Painful: Clinton Flack Struggles to Explain How 2016 Campaign Strategy Differs From Failed 2007 One

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Hillary Clinton communications director Jennifer Palmieri gave a painfully convoluted response Friday to a question about repeating the campaign approach of reintroducing Clinton again Saturday with a speech focusing on her roots.

Reporter Annie Karni pointed out this seemed very familiar from 2007 during a question-and-answer session sponsored by Politico in New York, asking that if the approach of Clinton "reintroducing herself to the country" didn't work last time, why would it work this time.

"I can't talk — I wasn't part of — '08 was a very different race in terms of, uh — there was like extraordinary interest on the Democratic side and I think it's hard just to compare the two situations," Palmieri said. "But she's talked about this at times. Obviously, she's written about it in her books. But it's true that a lot of people just don't know it about — and I talked to reporters yesterday about this. And they said she does — you think people don't know it? No, we don't. We don't think people know it. And we do think that, uh, she — she'll talk about it tomorrow. We'll do more of that. She has been doing it too. And it is, I think it illuminates, if you think that you need this kind of fighter in the White House, it illuminates why. And it's true that it hasn't taken, and I think that this is a different campaign in terms of, you know, what the press might focus on with her, and we'll stay at it."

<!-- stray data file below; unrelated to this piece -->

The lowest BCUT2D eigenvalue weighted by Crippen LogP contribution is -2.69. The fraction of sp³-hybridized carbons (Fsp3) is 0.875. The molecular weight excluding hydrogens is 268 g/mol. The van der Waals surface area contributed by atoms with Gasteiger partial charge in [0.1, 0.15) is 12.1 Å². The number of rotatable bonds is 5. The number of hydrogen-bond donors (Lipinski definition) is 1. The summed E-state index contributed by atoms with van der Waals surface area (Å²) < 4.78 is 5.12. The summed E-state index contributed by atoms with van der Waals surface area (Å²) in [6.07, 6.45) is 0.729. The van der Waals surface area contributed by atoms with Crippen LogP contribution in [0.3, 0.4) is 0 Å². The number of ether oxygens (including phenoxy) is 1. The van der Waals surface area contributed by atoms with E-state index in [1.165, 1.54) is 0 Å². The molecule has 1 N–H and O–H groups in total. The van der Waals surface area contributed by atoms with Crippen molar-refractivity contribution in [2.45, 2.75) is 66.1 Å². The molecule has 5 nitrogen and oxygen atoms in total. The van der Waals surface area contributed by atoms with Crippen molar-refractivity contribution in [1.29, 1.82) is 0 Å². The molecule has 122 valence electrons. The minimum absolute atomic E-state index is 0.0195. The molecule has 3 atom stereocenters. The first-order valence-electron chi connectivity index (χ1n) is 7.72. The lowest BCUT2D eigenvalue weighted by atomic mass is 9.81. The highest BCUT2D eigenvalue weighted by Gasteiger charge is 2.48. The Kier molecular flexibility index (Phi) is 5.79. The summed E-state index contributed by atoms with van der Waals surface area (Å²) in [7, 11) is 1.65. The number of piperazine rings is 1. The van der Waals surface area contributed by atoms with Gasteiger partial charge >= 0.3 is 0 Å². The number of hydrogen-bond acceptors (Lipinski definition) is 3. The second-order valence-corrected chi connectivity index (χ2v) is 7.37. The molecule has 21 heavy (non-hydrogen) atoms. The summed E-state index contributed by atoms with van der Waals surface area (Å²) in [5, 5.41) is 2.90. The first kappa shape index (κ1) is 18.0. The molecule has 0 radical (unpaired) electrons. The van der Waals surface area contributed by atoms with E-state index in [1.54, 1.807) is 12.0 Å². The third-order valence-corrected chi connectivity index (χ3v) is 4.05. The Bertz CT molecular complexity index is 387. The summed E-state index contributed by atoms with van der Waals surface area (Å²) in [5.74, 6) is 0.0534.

Indeed Clinton flacks have been hard to work to make it seem like a woman who's been in the public eye for nearly four decades is still a mysterious entity to the public. Spokeswoman Karen Finney told CNN Friday that Clinton was one of the most unknown well-known people in the country.

Full exchange:

ANNIE KARNI: There's this article from 2007 that was kind of circulated today. Let me just read you one line from it. It said, ‘Introducing biographical information about Clinton's childhood and early childhood, advisers hope, will flesh out the familiar character of Clinton as an overly ambitious careerist who leaves scandal in her wake.' And then there's a quote from the campaign manager who says, ‘There are people who say they know everything about Hillary Clinton and then you ask where she was born and they have no idea.' And the article talks about how she's going to talk about her mother and her midwestern roots in kind of reintroducing herself to the country. And this story read a lot like the stories we all wrote last night after you guys previewed some of your speech, and so I'm wondering, if you guys feel like you have to do it again, did it not stick last time? And if it didn't stick, why's it going to work this time?

JENNIFER PALMIERI: I can't talk — I wasn't part of — '08 was a very different race in terms of, uh — there was like extraordinary interest on the Democratic side and I think it's hard just to compare the two situations. But she's talked about this at times. Obviously, she's written about it in her books. But it's true that a lot of people just don't know it about — and I talked to reporters yesterday about this. And they said she does — you think people don't know it? No, we don't. We don't think people know it. And we do think that, uh, she — she'll talk about it tomorrow. We'll do more of that. She has been doing it too. And it is, I think it illuminates, if you think that you need this kind of fighter in the White House, it illuminates why. And it's true that it hasn't taken, and I think that this is a different campaign in terms of, you know, what the press might focus on with her, and we'll stay at it.

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